Half of Irish shoppers said they were more conscious about food safety problems after beef and other meat products were contaminated with horsemeat.
More than half (53%) said they were more conscious of the ingredients in manufactured food products, while 56% reported paying more attention to food products’ country of origin. A further 45% said they spent more time reading food labels.
Nearly all adults (98%) said they were aware of horsemeat crisis. Almost three quarters (72%) said they were confident about the effectiveness of Irish food safety controls and regulations. Only 13% said they were not confident and 15% were unsure.
While the horsemeat crisis presented no direct challenge to food safety, concern initially focused on the contamination of horsemeat with the veterinary drug phenylbutazone or bute. Shadow environment secretary Mary Creagh told the UK Parliament in January that bute was “a known carcinogen”.
But Andrew Rhodes, operations director of the Food Standards Agency, told FoodManufacture.co.uk’s webinar – Horsemeat: learning the lessons of an avoidable crisis – that the horsemeat crisis presented no challenge to food safety.
Shoppers’ buying habits
Meanwhile, the FSAI research revealed the crisis had significant changed Irish shoppers’ buying habits. More than half (51%) of shoppers who bought frozen burgers before the crisis now bought fewer such products, while about 48% bought the same amount.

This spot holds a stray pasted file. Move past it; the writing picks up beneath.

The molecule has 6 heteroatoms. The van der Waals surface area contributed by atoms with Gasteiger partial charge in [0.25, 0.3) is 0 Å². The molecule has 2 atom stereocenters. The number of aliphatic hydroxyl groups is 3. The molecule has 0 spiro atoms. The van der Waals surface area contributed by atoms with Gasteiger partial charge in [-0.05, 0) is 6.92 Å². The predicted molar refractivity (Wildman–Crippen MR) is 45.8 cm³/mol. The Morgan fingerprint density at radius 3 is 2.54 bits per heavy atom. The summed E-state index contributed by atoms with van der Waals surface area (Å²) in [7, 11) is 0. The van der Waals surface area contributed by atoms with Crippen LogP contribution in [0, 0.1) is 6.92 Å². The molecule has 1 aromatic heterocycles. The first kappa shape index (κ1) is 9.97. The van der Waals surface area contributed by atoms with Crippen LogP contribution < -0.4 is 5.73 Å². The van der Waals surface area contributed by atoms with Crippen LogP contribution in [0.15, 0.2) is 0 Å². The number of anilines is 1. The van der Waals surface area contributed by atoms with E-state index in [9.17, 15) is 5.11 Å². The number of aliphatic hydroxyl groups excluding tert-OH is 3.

But of those who bought processed foods containing meat – such as lasagne and shepherd’s pie – 56% reported continuing to buy the same amount. 42% said they bought less after the crisis.
Buying habits for fresh burgers were broadly unchanged, with 69% buying the same amount, 16% buying less and 15% buying more.
Professor Alan Reilly, FSAI chief executive, FSAI said the horsemeat crisis had highlighted the importance of effective food labelling.
Food safety and labelling
“Understandably, the issue has given rise to widespread debate about food safety and labelling and this has changed the way people in Ireland view the foods they purchase and consume,” said Reilly.
“When buying processed foods, people are not in a position to identify what raw materials are used and, therefore, they rely on labelling as their only source of information. They are in effect putting their trust in the hands of manufacturers and retailers who have a legal obligation to ensure that all ingredients in their products are correctly labelled.”
A key lesson for food businesses was that they must have robust supplier controls in place to ensure that they know who is supplying them and that all products and all ingredients are authentic, continued Reilly.
“Purchasing raw materials on face value is a high risk strategy for food processors. Progress has already been made with enhanced controls and sophisticated tools such as DNA testing now being a part of the food safety armoury,” said Reilly.
The eventual outcome of the horsemeat scandal will be a positive one for consumers, he predicted.
The FSAI survey was carried out by Behaviour and Attitudes, based on responses from 1,003 adults in Ireland.
The authenticity of food supply chains will feature in Food Manufacture’s Food Safety conference to take place at the National Motorcycle Museum, near Birmingham on Thursday October 17.
Taking part in the one-day conference will be Rhodes, Sue Davies, chief policy adviser at consumer watchdog Which?, Professor Tony Hines from Leatherhead Food Research and a host of other experts speakers.
More details about the conference – plus the early bird discounted ticket price – are available here.